Road, Rail and Airport claims where no land is acquired (Part 1 Claims)
Compensation can be claimed for residential property that has been reduced in value due to physical factors such as noise and pollution caused by public works being completed, even though no land has been acquired (Part 1 of the Land Compensation Act 1973.) Claims cannot be made until a period of 12 months from the date of opening of the scheme.
What constitutes public works?
Public works include any work on roads, highways and airports in relation to road developments work could include the widening of existing roads, the provision of an additional carriageway and new motorway lighting schemes. In the case of an airport this could include the construction of new runways, realigning existing runways or the addition of new or extended aprons.
Am I eligible to claim?
The Land Compensation Act defines the physical factors as noise, vibration, smell, fumes, smoke, artificial lighting and the discharge of any solid or liquid matter onto a local resident’s property.
Artificial light, both from vehicle headlights and street lighting, can cause considerable nuisance, and can result in a diminution in the value of a property.
Road, Rail and Airport claims where land is acquired by Negotiation or Compulsory Purchase
In the event of your property becoming subject to a proposed or actual Compulsory Purchase you need expert advice. Thomson Broadbent are the UK’s leading property compensation surveyors providing professional regulated advice and guidance at a critical time, with a proven track record in securing maximum compensation for our clients.
Property owners will often complain of “blight” when a controversial public development is perceived to have an impact on property values. An ‘Authority’ such as HS2, Heathrow or Highways England have legislative powers to purchase blighted land, meaning that home and landowners can sell their property to the Authority at ‘market value’.
Properties that are on the line of the proposed route and where land is required for the scheme can be directly affected by blight; this is known as statutory blight.
Statutory blight is normally triggered following the announcement of the preferred route, which is the first time an ‘Authority’ can say with certainty which properties will be affected by a scheme. Property owners on the line of a proposed scheme can then ask the ‘Authority’ to buy their property. A blight notice cannot be accepted before any preferred route announcement.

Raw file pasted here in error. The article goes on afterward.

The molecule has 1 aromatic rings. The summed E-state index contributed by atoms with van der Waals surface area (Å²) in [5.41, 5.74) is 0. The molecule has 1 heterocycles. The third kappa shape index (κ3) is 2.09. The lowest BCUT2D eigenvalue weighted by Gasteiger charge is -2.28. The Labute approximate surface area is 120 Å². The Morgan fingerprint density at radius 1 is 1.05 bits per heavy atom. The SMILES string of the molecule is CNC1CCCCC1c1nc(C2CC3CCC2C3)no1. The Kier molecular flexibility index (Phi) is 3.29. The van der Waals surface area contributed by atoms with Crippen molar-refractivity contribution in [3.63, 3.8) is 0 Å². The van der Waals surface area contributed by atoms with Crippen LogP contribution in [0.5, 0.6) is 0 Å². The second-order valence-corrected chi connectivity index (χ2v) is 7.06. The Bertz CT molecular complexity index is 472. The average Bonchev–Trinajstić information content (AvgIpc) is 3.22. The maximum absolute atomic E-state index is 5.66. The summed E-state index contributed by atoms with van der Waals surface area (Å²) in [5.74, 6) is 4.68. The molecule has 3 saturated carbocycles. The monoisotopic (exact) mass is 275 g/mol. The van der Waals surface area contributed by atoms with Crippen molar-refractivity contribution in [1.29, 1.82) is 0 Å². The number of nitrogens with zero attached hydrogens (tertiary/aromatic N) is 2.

There are strict rules and time limits as to whether any action can be taken against the proposals. Our expertise and years of experience in this area can guide you through the process and could significantly increase the level of compensation you may be offered. Working with a specialist team of surveyors who have a detailed knowledge of Compulsory Purchase Orders and the precedents set in comparable cases is vital to a successful outcome.
Thomson Broadbent is currently involved in advising homeowners and businesses affected by HS2. Now that the government has given the green light to HS2 in its entirety (February 2020) Thomson Broadbent can assist with those properties currently affected and those which may subsequently be identified during the re-consideration of Phase 2B – the route from Crewe to Manchester and Birmingham to Leeds. Any land or property owners who think they may be affected by should act now to find out the extent to which the proposed route will affect them.
This means property owners affected in the area defined for HS2 can now compel the company to purchase their property and seek compensation.
All or part of your property must be required for the railway and be identified within the safeguarded area on the safeguarding plans.
Owner occupiers of houses are eligible to serve a Blight Notice compelling HS2 to acquire your home. Commercial properties up to an annual rateable value of £34,800 are also eligible, as are agricultural units which include a dwelling.
If a Blight Notice is accepted the compensation will be the value of the property, ignoring any blighting effects of HS2, a home loss payment of 10% of the unaffected value up to a maximum of £47,000 and removal costs, stamp duty, surveyors fees, legal costs etc. If you wish to move, a Blight Notice should be served as soon as possible.
We have already submitted Blight Notices for a number of our clients who had particularly pressing needs and these have been successfully negotiated with HS2. The clients have now moved to a new property with all associated costs reimbursed.
Our costs for negotiating a fair and comprehensive compensation package are paid by HS2 and this means you can have your claim dealt with by RICS regulated Chartered Surveyors and there will be no costs whatsoever payable by you, for this service.